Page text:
Over the years, many a Sudburian who has entered the former Sudbury Dragonboat Festival have been content to simply enjoy the experience on one or two occasions, never to get caught up too deeply in the competitive aspect of the races, far more likely to poke fun at their crew's inability to maintain any semblance of paddling rhythm.
Melanie Cartier was not one of these Sudburians.
"When the people who were in front of me stopped paddling in the middle of the race, I knew that was not the type of boat that I needed to be in," noted the 46 year old local woman who returned from the 2022 Club Crew World Championships in Sarasota this summer with a bevy of medals, her participation with the powerful True North Paddling Club (Toronto) marking her first ever trip to this international regatta.
Introduced to a local media-sponsored team via her brother for her first foray into the world of dragon boating (2003), Cartier would last just one year in the community team bracket, quickly making the move to Sudbury Phoenix, then Team Chiro and finally to Toronto, where she paddled from 2010 to 2014 before returning home for a four year stint, one that predated a second go-around with a GTA-based team.
A competitive swimmer in her youth, Cartier clung to the similarities as she found an athelic outlet that allowed her to ultra-focus on a specific task, shedding completely any stress from career and life.
"I've always loved being outside and on the water," she said. "Because I loved swimming so much, this was the next best thing - and swimmer skills are transferable. The notions of moving water with your hands and your feet when you are a swimmer are basically the same as moving the water with a paddle when you are in a boat."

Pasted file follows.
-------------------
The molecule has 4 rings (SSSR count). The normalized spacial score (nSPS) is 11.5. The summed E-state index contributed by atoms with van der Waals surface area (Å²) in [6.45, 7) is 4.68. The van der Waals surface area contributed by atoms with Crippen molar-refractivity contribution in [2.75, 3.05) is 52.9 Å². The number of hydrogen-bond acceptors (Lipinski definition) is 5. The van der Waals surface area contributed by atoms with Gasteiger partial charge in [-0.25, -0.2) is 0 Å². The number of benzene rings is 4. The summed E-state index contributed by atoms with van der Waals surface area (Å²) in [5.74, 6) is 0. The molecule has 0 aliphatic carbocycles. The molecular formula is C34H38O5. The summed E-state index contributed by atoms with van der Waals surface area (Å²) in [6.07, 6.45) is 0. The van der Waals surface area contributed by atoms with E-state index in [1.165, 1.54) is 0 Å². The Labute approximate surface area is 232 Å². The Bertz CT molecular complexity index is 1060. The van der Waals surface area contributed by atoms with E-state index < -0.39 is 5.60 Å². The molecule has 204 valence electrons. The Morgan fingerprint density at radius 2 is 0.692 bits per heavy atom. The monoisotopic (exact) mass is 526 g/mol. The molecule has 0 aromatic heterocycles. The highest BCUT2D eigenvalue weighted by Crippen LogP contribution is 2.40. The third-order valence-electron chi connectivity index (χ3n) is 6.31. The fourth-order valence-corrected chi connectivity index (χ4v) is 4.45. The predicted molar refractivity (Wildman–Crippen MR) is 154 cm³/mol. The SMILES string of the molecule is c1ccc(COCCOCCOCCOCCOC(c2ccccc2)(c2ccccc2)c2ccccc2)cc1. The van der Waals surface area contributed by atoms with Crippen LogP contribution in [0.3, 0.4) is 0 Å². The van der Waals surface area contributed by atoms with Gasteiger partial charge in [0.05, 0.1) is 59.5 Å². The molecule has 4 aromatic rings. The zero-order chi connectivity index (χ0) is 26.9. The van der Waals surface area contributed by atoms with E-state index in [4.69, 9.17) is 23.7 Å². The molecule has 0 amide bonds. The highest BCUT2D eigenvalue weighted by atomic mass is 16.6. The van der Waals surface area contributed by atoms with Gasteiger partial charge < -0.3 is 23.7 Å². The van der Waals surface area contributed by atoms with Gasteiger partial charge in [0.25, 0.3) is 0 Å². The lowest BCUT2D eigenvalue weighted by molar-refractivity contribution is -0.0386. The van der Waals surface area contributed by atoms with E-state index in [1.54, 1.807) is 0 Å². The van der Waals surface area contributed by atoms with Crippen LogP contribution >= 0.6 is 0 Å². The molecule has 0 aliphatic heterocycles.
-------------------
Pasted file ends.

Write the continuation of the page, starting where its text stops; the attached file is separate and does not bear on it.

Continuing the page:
Even the carry-over from swim stroke to paddling stroke wasn't completely apples to oranges.
"The movements are different, but the actual core body muscles that are being used are very similar," Cartier suggested. "I actually researched that."
Like others who have made their way south in recent years, Cartier would have been more than happy to paddle locally, as long as her competitive drive aligned itself nicely with the remaining Sudbury crew members - something that is anything but a given, in part due to the total volume of training (in boat and out) to compete at events like the Worlds.
"The issue is that we need 22 people to commit to practices if you are going to be successful in a race," she said. "For whatever reason, getting 22 people in a boat (locally) is not as easy as it once was."
Locally, Cartier has enjoyed being on both sides of the coaching equation, having worked closely with Julie Alleyn when she first started - "she was the person that I looked up to the most when I was first paddling" - and eventually serving as a coach with the Fearless entry that entered the Sudbury Festival with regularity.
Given her drive, it might be easy to assume that Cartier struggled during the two year pause of Covid - though this wasn't at all the case.
"Honestly, I was happy to do all of the dry land training and get stronger," she said. "We were doing Zoom workouts three or four times a week as a group and everyone had a home gym. The team stayed together really well in that way."
In Florida back in July, their hard work paid off.
The True North Paddling Club entries swept to victory in each of the 200m, 500m and 2000m disciplines, posting an impressive 14-second win in the later with Cartier part of an all-women's team.
Having experienced all of the variations, entering this particular division (Women's Senior A) was not about to become a deal breaker for the local woman.
"When you get a really good group of people together, everyone is very supportive and you are all in it together," said Cartier. "We all push each other, whether we are male or female."
Though the world-wide gathering is still recovering from the ripple effects of the pandemic, the bracket in which Cartier and company enlisted also included entries from Czechia, Hungary, the United Arab Emirates, the United States, Germany, Trinidad and Tobago, as well as other Canadian teams.
With the 2024 Club Crew Worlds slated for Ravenna, Italy, Cartier is already eyeing the end goal that motivates her currently workouts. "I have my own outrigger canoe and practice locally on my own."
Seldom, however, with anyone who is about to stop paddling, mid-race.